On February 6, just before midnight, a plane carrying Ireland’s president landed at Dublin airport. It was a hastily arranged voyage, interrupting a state visit to Italy so that President Higgins could sign a piece of legislation into law. The particular bill in question had been in the works for months. However, until just hours before his plane touched down, its existence had not been reported outside the government.
Word of the bill had leaked to the press in the late afternoon. Members of parliament received their copies just before 11pm that night. They were given one hour to read the bill before debate commenced. It was a blur of events – even for those involved. At two in the morning, just before the final vote began, Ireland’s finance minister told members of parliament, “Don’t concentrate so much on the detail, look at the purpose.”
At 3am on February 7th, the Dáil (Ireland’s parliament), passed the Irish Bank Resolution Corporation Act. At 7:25am the next morning, President Higgins signed it into law. Although he was now free to return to Italy, the law was just one part of the day’s flurry of activity. For the Prime Minister and the Minister of Finance, the next several hours would see a series of swift negotiations with the European Central Bank who had closely watched the vote early that morning.
The end result of all this was the liquidation of a rather peculiar institution, a new set of agreements with the European Central Bank (ECB), and, to hear it from Ireland’s political leadership, a new lease on life for the country’s economy.
The peculiar institution that was liquidated was the Irish Bank Resolution Corporation (IBRC). The IBRC is the vestige of Anglo-Irish Bank, a bank that had helped push Ireland into financial crisis and towards a 65 Billion Euro bailout from Europe in order to guarantee the solvency of Anglo and other banks. The late-night parliamentary maneuvering had prevented IBRC’s creditors from trying to block the liquidation before it occurred.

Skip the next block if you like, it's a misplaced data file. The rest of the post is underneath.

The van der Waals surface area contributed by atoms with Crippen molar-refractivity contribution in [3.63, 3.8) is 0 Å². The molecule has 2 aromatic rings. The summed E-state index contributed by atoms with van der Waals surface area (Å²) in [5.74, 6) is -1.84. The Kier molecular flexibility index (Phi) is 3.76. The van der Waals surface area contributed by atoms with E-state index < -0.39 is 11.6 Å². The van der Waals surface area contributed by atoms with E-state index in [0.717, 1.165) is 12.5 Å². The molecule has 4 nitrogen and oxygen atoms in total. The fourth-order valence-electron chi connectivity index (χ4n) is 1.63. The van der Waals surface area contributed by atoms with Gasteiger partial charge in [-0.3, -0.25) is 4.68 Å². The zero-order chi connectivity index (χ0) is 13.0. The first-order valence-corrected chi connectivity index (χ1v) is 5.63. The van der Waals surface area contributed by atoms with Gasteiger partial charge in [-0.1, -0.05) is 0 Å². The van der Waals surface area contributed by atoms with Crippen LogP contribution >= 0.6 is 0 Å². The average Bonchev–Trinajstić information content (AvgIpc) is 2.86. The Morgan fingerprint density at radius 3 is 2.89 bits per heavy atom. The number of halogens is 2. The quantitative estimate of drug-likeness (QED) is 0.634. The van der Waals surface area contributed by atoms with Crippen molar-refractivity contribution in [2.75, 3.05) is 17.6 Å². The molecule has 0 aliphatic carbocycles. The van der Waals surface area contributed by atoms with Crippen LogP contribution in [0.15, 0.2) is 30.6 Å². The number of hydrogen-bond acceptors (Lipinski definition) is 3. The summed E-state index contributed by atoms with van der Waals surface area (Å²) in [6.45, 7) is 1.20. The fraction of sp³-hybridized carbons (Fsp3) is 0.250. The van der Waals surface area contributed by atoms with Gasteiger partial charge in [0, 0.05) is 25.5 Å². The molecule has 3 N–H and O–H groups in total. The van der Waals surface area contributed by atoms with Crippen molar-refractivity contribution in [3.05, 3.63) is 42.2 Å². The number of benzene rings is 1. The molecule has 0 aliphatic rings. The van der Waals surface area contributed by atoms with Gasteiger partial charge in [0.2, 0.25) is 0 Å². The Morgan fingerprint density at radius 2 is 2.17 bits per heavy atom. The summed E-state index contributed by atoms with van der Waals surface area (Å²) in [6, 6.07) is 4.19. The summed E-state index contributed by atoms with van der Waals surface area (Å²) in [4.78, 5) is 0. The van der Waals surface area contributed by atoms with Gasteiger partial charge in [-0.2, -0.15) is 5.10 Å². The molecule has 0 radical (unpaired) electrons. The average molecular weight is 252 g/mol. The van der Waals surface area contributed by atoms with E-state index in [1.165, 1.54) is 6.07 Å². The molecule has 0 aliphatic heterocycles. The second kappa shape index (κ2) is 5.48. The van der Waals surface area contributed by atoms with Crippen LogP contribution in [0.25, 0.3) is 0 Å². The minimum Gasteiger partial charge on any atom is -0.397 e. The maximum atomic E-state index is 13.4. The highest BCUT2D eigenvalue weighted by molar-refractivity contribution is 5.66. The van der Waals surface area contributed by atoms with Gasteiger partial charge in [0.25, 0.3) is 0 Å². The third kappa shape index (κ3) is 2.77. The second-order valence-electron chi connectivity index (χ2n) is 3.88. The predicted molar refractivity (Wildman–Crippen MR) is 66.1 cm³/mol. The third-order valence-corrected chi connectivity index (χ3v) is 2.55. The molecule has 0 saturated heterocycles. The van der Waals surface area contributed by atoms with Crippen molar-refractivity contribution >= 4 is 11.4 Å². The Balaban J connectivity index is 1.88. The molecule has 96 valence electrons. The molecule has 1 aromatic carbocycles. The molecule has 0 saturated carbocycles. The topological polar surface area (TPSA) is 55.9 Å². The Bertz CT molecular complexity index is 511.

After liquidating the bank, the ECB agreed to swap Ireland’s current commitments to its defunct banks, which required the country to shell out roughly 3 Billion Euros per annum (a payment which was set to come due on March 31st) with a set of long-term bonds that would not mature until thirty years later. (OK, it’s a bit more complicated than that, but this simple story will suffice for now).
Ultimately, the maneuver is a bet on two things: (1) that reduced austerity will lead to more economic growth and (2) that inflation will occur and that the Euros that Ireland will repay in thirty years will be worth less than Euros that would have had to be paid now. For now, Ireland has dodged its upcoming payments and, it appears, refinanced its obligations on terms that will likely prove to be much more favorable.
As a business school student in Europe, watching the continent negotiate its currency union has been one of the most fascinating storylines to this year. As Cyprus enters its own bailout saga, Spain and Italy teeter on the brink, and Greece tries to live up to its commitments, Ireland’s apparent navigation towards a smooth landing from its fiscal crisis appears a bright spot.
The merits of the move are being hotly debated, and the true benefits will only be revealed in time, but I can sense those around me breathing a bit easier.